Overall though, I have to say this lens is not as bad as some of the reports I had read. It seems to be an average performer, but then again it covers such a large focal range from 35-300mm. I do not think this lens is any kind of stellar performer and would not be in the league for sharpness as a Tamron 70-300mm or the Sigma 50-300mm lenses. However both these lenses do not give you as much versatility in focal range and both will set you back at least $200aus brand new. So if you can pick this lens up for around $50-75 aus I think you will have a pretty neat little versatile lens for those times when versatility is paramount. I also do not think this lens is not without character. Being an older lens the images that come from it have a character about it and you also get that trade mark Tokina bokeh. Being slightly soft may actually lend this lens to being a decent portrait lens, It does seem to have some haloing, this is something I will have to test. The corner sharpness is not great, especially out at 300mm but again what do you expect from an old 90’s lens that is as versatile as this, without being huge. Although back around the wide end this lens is actually quite surprisingly sharp.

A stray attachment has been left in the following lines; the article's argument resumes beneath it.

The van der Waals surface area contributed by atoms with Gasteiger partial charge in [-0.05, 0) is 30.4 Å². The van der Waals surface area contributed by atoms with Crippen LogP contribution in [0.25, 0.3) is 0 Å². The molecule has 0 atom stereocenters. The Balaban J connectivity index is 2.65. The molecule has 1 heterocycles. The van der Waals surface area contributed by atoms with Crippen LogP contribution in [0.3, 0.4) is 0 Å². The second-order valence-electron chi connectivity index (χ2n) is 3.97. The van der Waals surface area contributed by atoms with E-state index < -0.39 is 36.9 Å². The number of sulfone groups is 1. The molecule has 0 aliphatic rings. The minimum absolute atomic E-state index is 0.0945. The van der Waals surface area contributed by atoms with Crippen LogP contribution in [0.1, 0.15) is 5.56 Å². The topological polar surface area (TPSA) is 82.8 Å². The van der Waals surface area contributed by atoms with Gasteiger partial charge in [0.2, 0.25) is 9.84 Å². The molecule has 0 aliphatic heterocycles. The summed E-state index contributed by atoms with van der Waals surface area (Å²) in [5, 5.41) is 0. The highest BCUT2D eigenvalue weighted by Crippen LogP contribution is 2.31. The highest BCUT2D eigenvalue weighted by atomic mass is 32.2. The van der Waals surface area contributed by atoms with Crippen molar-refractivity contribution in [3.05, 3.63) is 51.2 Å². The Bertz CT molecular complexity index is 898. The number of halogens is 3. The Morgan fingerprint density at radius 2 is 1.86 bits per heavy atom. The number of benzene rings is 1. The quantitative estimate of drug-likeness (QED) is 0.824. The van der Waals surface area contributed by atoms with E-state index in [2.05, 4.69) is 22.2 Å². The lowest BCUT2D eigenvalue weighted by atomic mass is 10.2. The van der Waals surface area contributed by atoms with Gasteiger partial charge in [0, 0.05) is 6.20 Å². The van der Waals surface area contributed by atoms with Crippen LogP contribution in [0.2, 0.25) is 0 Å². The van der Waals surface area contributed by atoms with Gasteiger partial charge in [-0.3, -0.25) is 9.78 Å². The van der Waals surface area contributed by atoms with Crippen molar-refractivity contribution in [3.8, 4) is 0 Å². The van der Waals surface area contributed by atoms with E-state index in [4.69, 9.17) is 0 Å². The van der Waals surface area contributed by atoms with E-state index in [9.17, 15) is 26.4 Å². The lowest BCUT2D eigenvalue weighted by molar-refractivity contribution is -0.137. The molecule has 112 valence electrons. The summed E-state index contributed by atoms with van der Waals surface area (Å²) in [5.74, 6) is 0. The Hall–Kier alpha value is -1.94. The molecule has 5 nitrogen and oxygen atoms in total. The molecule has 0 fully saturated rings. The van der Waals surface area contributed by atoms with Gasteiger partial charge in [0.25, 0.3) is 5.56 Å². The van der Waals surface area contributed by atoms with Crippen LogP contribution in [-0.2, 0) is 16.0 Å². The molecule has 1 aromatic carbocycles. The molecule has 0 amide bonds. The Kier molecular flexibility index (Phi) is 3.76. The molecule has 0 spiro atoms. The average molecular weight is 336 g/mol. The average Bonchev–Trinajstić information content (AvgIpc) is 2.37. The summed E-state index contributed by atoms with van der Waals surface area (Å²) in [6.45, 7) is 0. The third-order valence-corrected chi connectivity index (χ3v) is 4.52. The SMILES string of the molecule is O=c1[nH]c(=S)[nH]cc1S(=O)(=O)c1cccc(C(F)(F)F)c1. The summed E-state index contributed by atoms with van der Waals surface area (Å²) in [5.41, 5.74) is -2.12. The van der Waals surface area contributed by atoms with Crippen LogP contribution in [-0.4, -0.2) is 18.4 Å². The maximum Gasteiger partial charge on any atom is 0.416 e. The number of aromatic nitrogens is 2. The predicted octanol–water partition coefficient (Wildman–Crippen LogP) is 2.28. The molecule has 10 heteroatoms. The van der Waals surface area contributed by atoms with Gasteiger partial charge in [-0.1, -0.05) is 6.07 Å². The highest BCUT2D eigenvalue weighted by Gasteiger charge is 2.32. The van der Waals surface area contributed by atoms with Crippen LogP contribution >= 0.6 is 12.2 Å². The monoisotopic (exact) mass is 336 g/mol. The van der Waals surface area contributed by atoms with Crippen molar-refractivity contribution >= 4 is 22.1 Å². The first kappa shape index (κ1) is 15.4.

I think this lens has a place for those that are willing to make exceptions for what it is or work with it’s limitations/characteristics. I am happy to have this in my kit bag for those occasions when this lens may lend it’s unique character, odd as it may be sometimes, and I do not think it deserves it’s reputation as the worst lens ever made. I definitely think this lens will also shine more for you if you are prepared to take the time to shoot it manually.